WASHINGTON – Homeland Security and Governmental Affairs Committee Chairman Joe Lieberman, ID-Conn., Tuesday praised coordinated law enforcement efforts in the arrest of a Connecticut man in the attempted Times Square car bombing. But he warned that since the suspect’s plans went undetected by intelligence agencies, the fast and courageous actions of vigilant citizens were critical to thwarting the attempted terrorist attack.

            Faisal Shahzad, who lived in Bridgeport and before that in Shelton, was arrested Monday night at Kennedy International Airport. He is a naturalized U.S. citizen, originally from Pakistan, who reportedly spent several months recently in his home country, perhaps undergoing terrorist training.

“The FBI, New York City Police Department, Department of Homeland Security, and Connecticut law enforcers deserve our gratitude for breaking open this case as quickly as they did,” Lieberman said. “But let’s not forget that but for the grace of God and the sheer incompetence of the suspect, this explosion could have taken place as planned, and many people might have died.

“That’s why the quick reactions of courageous New Yorkers who saw smoke coming from the car parked near Times Square and reported it quickly also deserve our grateful thanks.”

            Shahzad took a number of steps to plan his attack in Connecticut, Lieberman said. Several days ago, Shahzad purchased the Nissan Pathfinder found in Times Square from a Bridgeport woman for $1,300 in cash at a mall parking lot.  Investigators tracked the Nissan back to Connecticut, based in part on the vehicle identification number.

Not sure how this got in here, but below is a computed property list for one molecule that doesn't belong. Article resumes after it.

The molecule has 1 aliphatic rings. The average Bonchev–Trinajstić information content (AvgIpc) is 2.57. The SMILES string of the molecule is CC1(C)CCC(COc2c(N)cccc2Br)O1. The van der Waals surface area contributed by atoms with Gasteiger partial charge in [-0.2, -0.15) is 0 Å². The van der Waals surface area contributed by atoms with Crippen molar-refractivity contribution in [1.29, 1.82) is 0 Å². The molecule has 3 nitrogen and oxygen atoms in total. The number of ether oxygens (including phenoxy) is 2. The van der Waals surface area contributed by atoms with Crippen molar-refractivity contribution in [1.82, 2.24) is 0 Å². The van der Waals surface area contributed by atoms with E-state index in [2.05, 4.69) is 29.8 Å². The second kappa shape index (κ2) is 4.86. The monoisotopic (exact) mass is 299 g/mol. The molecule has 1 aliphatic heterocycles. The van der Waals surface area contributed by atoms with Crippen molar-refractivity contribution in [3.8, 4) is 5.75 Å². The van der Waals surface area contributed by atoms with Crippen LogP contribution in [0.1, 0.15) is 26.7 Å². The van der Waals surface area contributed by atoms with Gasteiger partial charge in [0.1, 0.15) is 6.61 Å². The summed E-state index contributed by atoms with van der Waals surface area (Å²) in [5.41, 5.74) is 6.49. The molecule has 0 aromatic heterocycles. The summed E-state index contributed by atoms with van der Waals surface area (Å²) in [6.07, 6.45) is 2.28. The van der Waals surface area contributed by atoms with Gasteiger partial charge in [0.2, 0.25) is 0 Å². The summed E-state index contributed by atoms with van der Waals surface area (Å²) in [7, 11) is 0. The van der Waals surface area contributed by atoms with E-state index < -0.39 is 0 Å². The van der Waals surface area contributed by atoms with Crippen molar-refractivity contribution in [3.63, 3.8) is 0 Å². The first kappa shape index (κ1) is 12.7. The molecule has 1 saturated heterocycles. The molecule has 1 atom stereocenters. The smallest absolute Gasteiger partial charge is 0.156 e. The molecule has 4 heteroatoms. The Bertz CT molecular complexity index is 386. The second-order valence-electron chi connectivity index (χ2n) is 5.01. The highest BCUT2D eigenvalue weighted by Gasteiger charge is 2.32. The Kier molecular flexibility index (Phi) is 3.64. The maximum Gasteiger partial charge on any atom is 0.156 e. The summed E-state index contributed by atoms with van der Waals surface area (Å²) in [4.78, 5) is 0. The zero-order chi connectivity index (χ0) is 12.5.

“I am proud of Connecticut law enforcement for its role in tracking down Shahzad,” Lieberman said. “The Connecticut State Police, Connecticut Intelligence Center, Joint Terrorism Task Force in New Haven, U.S. Attorney’s Office for the District of Connecticut, and the Bridgeport Police Department all played key roles in unraveling the events that led to last Saturday’s attempted bombing and continue to support the ongoing investigation.

“The cooperative work among federal, state, and local law enforcement agencies to protect Americans from the ever-present threat of terrorist attack, and particularly from homegrown terrorist attacks, was key to the quick resolution of this case.”

            Lieberman said the role of Connecticut law enforcement underscores the need for continued federal aid to states to support counterterrorism and homeland security prevention efforts.

            Among the Department of Homeland Security agencies that worked closely with the FBI to identify Shahzad as a naturalized U.S. citizen living in Bridgeport and arrest him at Kennedy International Airport were Customs and Border Protection, the Transportation Security Administration, Immigration and Customs Enforcement, and the Citizenship and Immigration Service.